Collagen – you’ve probably encountered the beauty buzzword in all kinds of contexts from skincare to food. As it turns out, the myriad benefits of collagen don’t stop at promoting beautiful and ageless skin – this miracle protein is literally the thing that keeps your body from falling apart into a shapeless blob. So what exactly is collagen?
What is collagen?
Taken from the Greek word kólla meaning glue, collagen is easier imagined as the “glue” that holds our body’s connective tissues together. Making up a whopping third of all the protein in the human body, collagen is the building block that gives strength and structure to our skin, hair, bones, blood vessels, and muscles. It’s the essential protein that we can’t live without – and that we also have to thank for bestowing a smooth and youthful complexion.
Before we go into our best tips for restoring the real-life elixir of youth, first let’s talk about how to differentiate and identify the different types of collagen in the body.
Types of collagen
Found almost everywhere from skin and bones to teeth and hair, collagen is as diverse as it is multifunctional. Different types of collagen can help new cells grow, restore dead skin cells, protect vital organs, strengthen bones and joints, and promote skin elasticity, among other important roles.
While there are around 29 types of collagen that have been identified in the body, here are the 4 main types broken down:
Type I: Accounts for roughly 90% of our body. These collagen fibers are densely packed to provide structure to our skin, bones, tendons, fibrous cartilage, connective tissue, nails and teeth.
Type II: Comprised of loosely packed fibers, and found in elastic cartilage (e.g. outer ear and larynx) and hyaline cartilage (e.g. around bones of free-moving joints).
Type III: The second most abundant collagen in tissues, Type III is made up of meshy fibers that support the framework of muscles, hollow organs (e.g. uterus), and arteries.
Type IV: Mainly responsible for filtration, found within the skin layers.
How do changes in collagen affect how we look?
As we age, our bodies produce less and lower quality collagen, leading to the signs of visible aging. According to research, collagen production reduces by a rate of around 1% every year after the age of 25. Sun damage, environmental pollutants, smoking, and increased blood sugar are all contributing factors towards worsening collagen depletion, making it much harder for skin to “bounce back” like it did in your early twenties.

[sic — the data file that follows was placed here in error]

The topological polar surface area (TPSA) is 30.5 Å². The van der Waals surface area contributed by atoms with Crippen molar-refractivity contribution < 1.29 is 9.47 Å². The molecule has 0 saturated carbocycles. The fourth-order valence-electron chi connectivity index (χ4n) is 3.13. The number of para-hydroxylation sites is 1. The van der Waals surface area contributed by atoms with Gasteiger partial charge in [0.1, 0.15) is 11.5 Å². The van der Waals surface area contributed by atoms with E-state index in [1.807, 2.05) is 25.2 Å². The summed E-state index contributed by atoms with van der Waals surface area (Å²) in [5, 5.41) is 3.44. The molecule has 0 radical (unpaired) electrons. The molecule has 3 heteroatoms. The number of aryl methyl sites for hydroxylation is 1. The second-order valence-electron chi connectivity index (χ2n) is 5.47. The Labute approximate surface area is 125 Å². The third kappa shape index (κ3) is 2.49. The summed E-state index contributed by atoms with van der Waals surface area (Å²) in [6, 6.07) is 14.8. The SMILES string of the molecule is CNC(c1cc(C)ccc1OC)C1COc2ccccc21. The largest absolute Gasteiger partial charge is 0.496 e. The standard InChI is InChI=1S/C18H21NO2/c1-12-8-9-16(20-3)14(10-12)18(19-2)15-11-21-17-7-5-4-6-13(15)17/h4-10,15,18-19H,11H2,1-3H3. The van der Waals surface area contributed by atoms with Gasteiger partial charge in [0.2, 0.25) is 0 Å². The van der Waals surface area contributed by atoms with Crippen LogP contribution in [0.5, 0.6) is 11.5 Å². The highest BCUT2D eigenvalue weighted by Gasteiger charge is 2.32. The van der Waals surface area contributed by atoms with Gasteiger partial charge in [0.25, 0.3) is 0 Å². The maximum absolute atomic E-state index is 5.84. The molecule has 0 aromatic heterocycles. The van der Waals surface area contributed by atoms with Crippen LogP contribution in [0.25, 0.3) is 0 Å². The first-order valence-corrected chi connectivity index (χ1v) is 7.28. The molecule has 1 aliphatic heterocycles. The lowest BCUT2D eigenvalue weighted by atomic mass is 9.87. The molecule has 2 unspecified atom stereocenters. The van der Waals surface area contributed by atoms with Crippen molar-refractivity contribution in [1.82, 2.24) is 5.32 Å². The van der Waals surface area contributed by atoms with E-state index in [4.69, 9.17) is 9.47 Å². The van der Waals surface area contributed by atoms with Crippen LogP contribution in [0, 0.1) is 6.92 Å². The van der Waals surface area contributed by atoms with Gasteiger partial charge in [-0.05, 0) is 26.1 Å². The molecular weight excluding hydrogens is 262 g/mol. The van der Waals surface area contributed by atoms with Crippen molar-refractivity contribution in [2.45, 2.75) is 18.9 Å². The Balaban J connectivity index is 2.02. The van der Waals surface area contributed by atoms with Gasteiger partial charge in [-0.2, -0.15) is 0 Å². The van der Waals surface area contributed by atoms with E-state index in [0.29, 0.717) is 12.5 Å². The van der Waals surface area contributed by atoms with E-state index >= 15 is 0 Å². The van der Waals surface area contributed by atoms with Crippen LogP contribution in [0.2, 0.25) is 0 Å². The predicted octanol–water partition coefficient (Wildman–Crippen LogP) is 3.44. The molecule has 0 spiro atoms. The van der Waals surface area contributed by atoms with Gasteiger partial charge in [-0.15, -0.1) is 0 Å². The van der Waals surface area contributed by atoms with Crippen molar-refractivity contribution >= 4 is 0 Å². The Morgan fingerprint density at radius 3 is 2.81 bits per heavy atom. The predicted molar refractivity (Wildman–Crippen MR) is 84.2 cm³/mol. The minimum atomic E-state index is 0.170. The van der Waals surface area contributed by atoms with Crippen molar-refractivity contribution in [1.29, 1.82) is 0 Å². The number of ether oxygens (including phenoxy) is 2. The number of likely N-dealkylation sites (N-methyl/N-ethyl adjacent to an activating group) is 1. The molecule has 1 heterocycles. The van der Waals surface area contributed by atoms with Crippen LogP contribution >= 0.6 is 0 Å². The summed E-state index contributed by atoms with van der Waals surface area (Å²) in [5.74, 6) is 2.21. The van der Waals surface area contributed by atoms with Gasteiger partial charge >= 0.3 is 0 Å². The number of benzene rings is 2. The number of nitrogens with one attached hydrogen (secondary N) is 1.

While it’s all part of the natural aging process, collagen loss – along with environmental stressors, gravity and everyday facial expressions – can cause facial lines to appear, skin to sag, and the jawline to become less defined over time.
How to restore collagen production
Good news – more and more scientific evidence is showing that aging and damaged skin can be rejuvenated by restoring collagen with antiaging technologies, devices, and ingredients. There are now so many innovative ways to use, deliver, and replenish collagen to retain that youthful glow.
Here are some of our favorite ways to keep skin young and supple using the benefits of collagen:
Collagen creams: While unable to restore cumulative collagen loss, collagen creams are effective for hydrating and keeping skin plump – essential for staving off premature aging. Paired with supercharging ingredients like hyaluronic acid and vitamin C, collagen creams can help to maintain and improve complexion.
Collagen injection: Collagen injections are a cosmetic procedure that directly replenishes the skin’s natural collagen with a replacement of bovine (cow) or human collagen. However, just like natural collagen, the collagen replacements will eventually deplete over time and will need topping up two to four times a year.
Natural dietary collagen: Considered the most effective option, collagen can be obtained naturally through the consumption of collagen-rich foods like bone broths, pork or chicken skin, egg whites, fish, and food that contains gelatin. Other types of nutrient-rich food that might not contain collagen but aid in the body’s production of collagen include aloe vera, oyster, ginseng, and spirulina.
Collagen supplements: If you find it hard to follow a collagen-rich diet, then there are oral collagen supplements you can take instead. Hydrolyzed collagen (aka collagen peptides) is collagen that has been broken down to make it easier for your body to absorb. The resulting collagen peptides are bioactive, meaning once absorbed into the bloodstream, they can trigger a number of functions from stimulating fibroblasts in the skin to produce more hyaluronic acid, to helping provide structural support for skin and hair.
Microneedling: At home, a derma-roller can be used to create pinprick micro-wounds with hundreds of tiny needles on a wheel. This popular beauty treatment triggers the skin’s natural wound healing process, boosting collagen growth, reducing the appearance of fine lines, and improving overall complexion.
Red light therapy (RLT): Red low-level wavelengths of light are used to cure everything from acne and inflammation to fine lines. According to a 2014 study that sought to determine the efficacy of red light and near-infrared light, the results were promising: RLT users experienced vastly improved skin complexions and boosted collagen levels over time. The best part is, this gentle and non-invasive treatment is suitable for all skin types.
While it’s easy to focus on fixing what you can see at face value, beauty isn’t just skin deep. Good skin is an indicator of how the rest of the body is feeling, and after a year dominated by the COVID pandemic, we’re learning more than ever that health is indeed wealth. Boosting collagen not only improves your skin, but other key bodily functions that are crucial for good health in the long run!